Now there may be someone in this category who reads these words. Through reading them, there has become available to you, even if never before (but surely we could hardly say that), the gospel of Jesus Christ - the knowledge of the fact of the lord Jesus and His Cross. To have ever had that within your reach is enough to settle your eternal destiny. If the Kingdom of Heaven is come near - within the compass and range of your life, to your knowledge - that is the ground upon which your eternal destiny may be settled. Of course, there was very much more in the case of these people, and their condemnation was so much the more. The prophets prophesied in their hearing, and yet because of something in their own make-up, because of some reaction from themselves, the rulers and the people never heard what they were hearing; they never recognized that here was something which had very great implications, and that they must find out what those implications really were. They did not take the attitude - 'If there is something here which concerns me, I must know what it is.'
You could hardly ask for less than that, could you? But the very absence of that kind of reaction to the presence of the gospel, as I have said, may be the ground upon which judgment will take place. It did in their case, and a terrible judgment it was! What a judgment, those two thousand years of Jewish history! "Your house is left unto you desolate" (Matthew 23:38). Was there ever a story of more awful desolation than the story of the Jews since then? But, even so, that is only a parable of desolation; something here on this earth. What must desolation in the spiritual and eternal sense mean - forsaken of God, and knowing it? It is a solemn message, and of course it paves the way to this other part, the "violent" entering into the Kingdom. This is something to take seriously, something about which you cannot afford to be careless or indifferent.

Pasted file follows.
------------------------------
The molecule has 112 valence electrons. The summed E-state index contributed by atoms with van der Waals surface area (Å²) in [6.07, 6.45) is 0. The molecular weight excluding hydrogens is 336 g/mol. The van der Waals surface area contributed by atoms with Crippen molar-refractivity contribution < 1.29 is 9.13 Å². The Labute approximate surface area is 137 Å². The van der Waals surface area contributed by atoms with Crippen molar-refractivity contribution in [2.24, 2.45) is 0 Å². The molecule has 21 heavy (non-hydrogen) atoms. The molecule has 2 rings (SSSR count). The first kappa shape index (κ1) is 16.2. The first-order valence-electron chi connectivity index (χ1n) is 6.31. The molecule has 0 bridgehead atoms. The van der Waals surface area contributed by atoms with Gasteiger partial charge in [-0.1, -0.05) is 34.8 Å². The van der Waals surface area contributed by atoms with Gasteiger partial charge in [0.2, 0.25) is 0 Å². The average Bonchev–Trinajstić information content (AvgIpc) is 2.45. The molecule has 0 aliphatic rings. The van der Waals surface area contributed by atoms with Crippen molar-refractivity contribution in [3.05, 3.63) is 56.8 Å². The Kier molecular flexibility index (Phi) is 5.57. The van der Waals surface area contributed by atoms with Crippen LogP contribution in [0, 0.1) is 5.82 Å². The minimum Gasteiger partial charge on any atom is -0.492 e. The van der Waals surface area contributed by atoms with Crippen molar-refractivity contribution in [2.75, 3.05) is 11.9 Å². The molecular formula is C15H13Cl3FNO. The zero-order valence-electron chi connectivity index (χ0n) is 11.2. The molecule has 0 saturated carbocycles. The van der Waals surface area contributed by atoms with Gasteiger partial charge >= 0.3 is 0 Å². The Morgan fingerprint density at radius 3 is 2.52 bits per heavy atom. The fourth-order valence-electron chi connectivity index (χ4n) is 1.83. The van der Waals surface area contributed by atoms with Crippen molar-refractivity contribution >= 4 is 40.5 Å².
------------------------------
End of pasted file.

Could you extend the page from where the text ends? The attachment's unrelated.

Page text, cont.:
What is the Kingdom? The answer to that can be given in three or four quite brief statements. What did the Kingdom of Heaven prove to be? I repudiate that system of interpretation which claims that a literal, earthly, temporal kingdom was offered to the Jews at this time. I do not believe it. It would have been a poor sort of thing for the people of whom we read in the Gospels to have had the kingdom in their hands - not much glory or satisfaction to God in them! Look at Palestine today, and see what kind of kingdom it would be in the hands of those people! What is possible for the world when that kind of thing gets the kingdom? No, I repudiate the interpretation of a temporal kingdom being offered to Israel by Jesus at that time. But what did the Kingdom of Heaven, which was preached in the days of John the Baptist, prove to be and to mean, as the Lord Jesus interpreted it, and later the Apostles?
(continued with # 1 "What the Kingdom Is (1. A New Life)"